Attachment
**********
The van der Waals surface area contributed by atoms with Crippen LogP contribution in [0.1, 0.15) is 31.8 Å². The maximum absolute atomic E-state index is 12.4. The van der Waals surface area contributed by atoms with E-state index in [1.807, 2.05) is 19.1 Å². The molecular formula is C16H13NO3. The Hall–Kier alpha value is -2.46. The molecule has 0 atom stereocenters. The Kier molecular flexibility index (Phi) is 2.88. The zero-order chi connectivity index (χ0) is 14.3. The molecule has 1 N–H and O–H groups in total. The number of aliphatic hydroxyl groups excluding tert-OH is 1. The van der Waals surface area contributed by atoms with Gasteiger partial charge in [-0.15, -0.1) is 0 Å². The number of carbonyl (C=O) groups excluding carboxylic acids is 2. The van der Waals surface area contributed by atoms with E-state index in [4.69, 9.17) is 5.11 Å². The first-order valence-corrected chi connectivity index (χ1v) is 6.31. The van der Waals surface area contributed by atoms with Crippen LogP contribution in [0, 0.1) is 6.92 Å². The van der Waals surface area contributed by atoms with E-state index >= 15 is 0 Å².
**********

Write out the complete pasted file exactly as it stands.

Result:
The van der Waals surface area contributed by atoms with Crippen LogP contribution in [0.1, 0.15) is 31.8 Å². The maximum absolute atomic E-state index is 12.4. The van der Waals surface area contributed by atoms with E-state index in [1.807, 2.05) is 19.1 Å². The molecular formula is C16H13NO3. The Hall–Kier alpha value is -2.46. The molecule has 0 atom stereocenters. The Kier molecular flexibility index (Phi) is 2.88. The zero-order chi connectivity index (χ0) is 14.3. The molecule has 1 N–H and O–H groups in total. The number of aliphatic hydroxyl groups excluding tert-OH is 1. The van der Waals surface area contributed by atoms with Gasteiger partial charge in [-0.15, -0.1) is 0 Å². The number of carbonyl (C=O) groups excluding carboxylic acids is 2. The van der Waals surface area contributed by atoms with E-state index in [4.69, 9.17) is 5.11 Å². The first-order valence-corrected chi connectivity index (χ1v) is 6.31. The van der Waals surface area contributed by atoms with Crippen LogP contribution in [0, 0.1) is 6.92 Å². The van der Waals surface area contributed by atoms with E-state index >= 15 is 0 Å².